Thomas Hardy’s good shepherd

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‘I’m sorry but she so totally did not deserve him!’

This was my friend’s immediate comment as the final scene of Far From the Madding Crowd closed with the hero and heroine strolling arm in arm into the West Country sunset. I had to admit she had a point. The heroine Bathsheba is not really a character you find yourself rooting for throughout the film. First she laughingly rejects a handsome and charming shepherd (the solidly named Gabriel Oak) who proposes marriage with the sweetest image of their future married life; “And at home by the fire, whenever you look up there I shall be— and whenever I look up, there will be you.’ She then goes on to inherit a farm and money (giving her the opportunity to showcase an array stunning dresses in various pastoral scenes), have two other men fall in love with her (a rich but boring older man named Boldwood and a dashing but dangerous young soldier Troy) whilst all the time the dependable Gabriel Oak is in the background loving her with an earthy pragmatism by trying to keep her from financial and moral ruin.

Despite the fact that Far From the Madding Crowd was written by a man you could be forgiven for thinking that such a narrative is a narcissistic woman’s dream. I mean this girl has not one but three men after her! Granted two turn out to be duds, but the final one is so amazingly manly, wise and loyal that you really think ‘there’s no one like this surely.’ However reflecting on the good shepherd Gabriel put me in mind of another Good Shepherd.

Now I should clarify that novel’s author Hardy was an agnostic who probably never intended his work to be a Christian allegory, however I believe that wittingly or not this story can shed light on our interior lives.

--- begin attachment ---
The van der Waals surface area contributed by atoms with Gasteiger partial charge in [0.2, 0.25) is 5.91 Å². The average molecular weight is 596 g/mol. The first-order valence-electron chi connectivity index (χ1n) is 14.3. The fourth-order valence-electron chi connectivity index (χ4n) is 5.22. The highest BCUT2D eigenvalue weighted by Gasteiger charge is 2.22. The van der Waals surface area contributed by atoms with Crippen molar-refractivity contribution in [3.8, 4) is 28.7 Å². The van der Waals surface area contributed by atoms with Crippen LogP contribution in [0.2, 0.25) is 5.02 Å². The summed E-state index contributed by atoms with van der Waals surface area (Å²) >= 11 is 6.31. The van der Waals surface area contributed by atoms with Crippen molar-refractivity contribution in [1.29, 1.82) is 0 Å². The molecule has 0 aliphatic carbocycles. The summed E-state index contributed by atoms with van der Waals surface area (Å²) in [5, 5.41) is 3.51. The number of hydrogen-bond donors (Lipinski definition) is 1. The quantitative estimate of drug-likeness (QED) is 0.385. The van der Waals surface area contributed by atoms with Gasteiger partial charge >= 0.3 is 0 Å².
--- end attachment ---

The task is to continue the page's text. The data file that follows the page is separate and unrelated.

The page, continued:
God’s faithful love

It’s unlikely that most of us will experience the kind of “love square” that Bathsheba finds herself in however, we who know the Good Shepherd Christ often find ourselves rejecting His love in favour of more ‘exciting’ or ‘safer’ options as we perceive them to be. Because when we stray from God who, like Gabriel in his marriage proposal, offers us intimacy and dignity, we don’t just fall prey to the ‘glamour of evil’ we also can be tempted to sell ourselves short into an unchallenging but comfortable existence. The temptation that Bathsheba feels in relation to the soldier Troy is the kind we feel in relation to our passions. Sometimes we totally lose our cool and get swept off in a direction we never intended and after the party’s over all we have is the massive hangover. Bathsheba is dazzled by Troy’s charms but the day after the wedding she is left feeling miserable with a man who is using her for his own ends. On the opposite end of the spectrum is the temptation to become stagnant and surround ourselves with material goods like the man in the parable who stores all his wealth in his barns. Bathsheba feels tempted to sell her body and soul over to Boldwood, whom she does not love, in return for material possessions and social prestige.

All the while Bathsheba’s heart is being torn between these two temptations, Gabriel is meeting out sound advice which is not, on the whole, favourably received by Bathsheba. In fact Bathsheba ends up sacking Gabriel after he gives his honest opinion on Troy and again, to her dismay, he is straightforwardly honest about the morality of her behaviour towards Boldwood whom she is leading on. In the novel Hardy writes that when Gabriel confronts her about her Boldwood he ‘saw her in the cold morning light of open-shuttered disillusion.’

I think this is what makes Gabriel’s character so God-like. He is gentle, totally respectful of Bathsheba’s freedom and completely in love with her. Yet, he also is not afraid to expose the illusions she creates for herself, even if this hurts her in the short term- ultimately he knows that this pain will lead to her redemption.

So does Bathsheba deserve Gabriel? Probably not. But then neither do we deserve God’s faithful, patient love for us. The good news is however that we have it.

Alice

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